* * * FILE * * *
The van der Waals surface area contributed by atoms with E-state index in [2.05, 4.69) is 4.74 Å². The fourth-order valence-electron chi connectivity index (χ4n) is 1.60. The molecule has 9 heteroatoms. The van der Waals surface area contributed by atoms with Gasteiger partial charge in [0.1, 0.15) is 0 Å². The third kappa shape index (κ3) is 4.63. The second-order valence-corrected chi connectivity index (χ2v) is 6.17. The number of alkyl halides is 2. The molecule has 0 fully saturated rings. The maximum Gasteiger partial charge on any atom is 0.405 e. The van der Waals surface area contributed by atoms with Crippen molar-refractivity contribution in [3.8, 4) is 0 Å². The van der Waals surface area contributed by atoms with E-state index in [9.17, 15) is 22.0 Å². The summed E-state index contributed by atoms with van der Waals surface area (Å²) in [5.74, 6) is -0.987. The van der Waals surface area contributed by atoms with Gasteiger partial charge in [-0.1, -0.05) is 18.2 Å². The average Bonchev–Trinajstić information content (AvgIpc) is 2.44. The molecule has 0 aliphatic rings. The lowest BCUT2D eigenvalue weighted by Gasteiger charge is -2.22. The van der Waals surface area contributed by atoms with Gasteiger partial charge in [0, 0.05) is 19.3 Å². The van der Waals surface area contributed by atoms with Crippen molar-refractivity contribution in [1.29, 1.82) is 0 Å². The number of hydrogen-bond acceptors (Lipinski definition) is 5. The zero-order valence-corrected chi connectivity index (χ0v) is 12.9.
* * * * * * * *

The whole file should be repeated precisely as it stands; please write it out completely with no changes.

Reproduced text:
The van der Waals surface area contributed by atoms with E-state index in [2.05, 4.69) is 4.74 Å². The fourth-order valence-electron chi connectivity index (χ4n) is 1.60. The molecule has 9 heteroatoms. The van der Waals surface area contributed by atoms with Gasteiger partial charge in [0.1, 0.15) is 0 Å². The third kappa shape index (κ3) is 4.63. The second-order valence-corrected chi connectivity index (χ2v) is 6.17. The number of alkyl halides is 2. The molecule has 0 fully saturated rings. The maximum Gasteiger partial charge on any atom is 0.405 e. The van der Waals surface area contributed by atoms with Crippen molar-refractivity contribution in [3.8, 4) is 0 Å². The van der Waals surface area contributed by atoms with E-state index in [9.17, 15) is 22.0 Å². The summed E-state index contributed by atoms with van der Waals surface area (Å²) in [5.74, 6) is -0.987. The van der Waals surface area contributed by atoms with Gasteiger partial charge in [-0.1, -0.05) is 18.2 Å². The average Bonchev–Trinajstić information content (AvgIpc) is 2.44. The molecule has 0 aliphatic rings. The lowest BCUT2D eigenvalue weighted by Gasteiger charge is -2.22. The van der Waals surface area contributed by atoms with Gasteiger partial charge in [0, 0.05) is 19.3 Å². The van der Waals surface area contributed by atoms with Crippen molar-refractivity contribution in [1.29, 1.82) is 0 Å². The number of hydrogen-bond acceptors (Lipinski definition) is 5. The zero-order valence-corrected chi connectivity index (χ0v) is 12.9.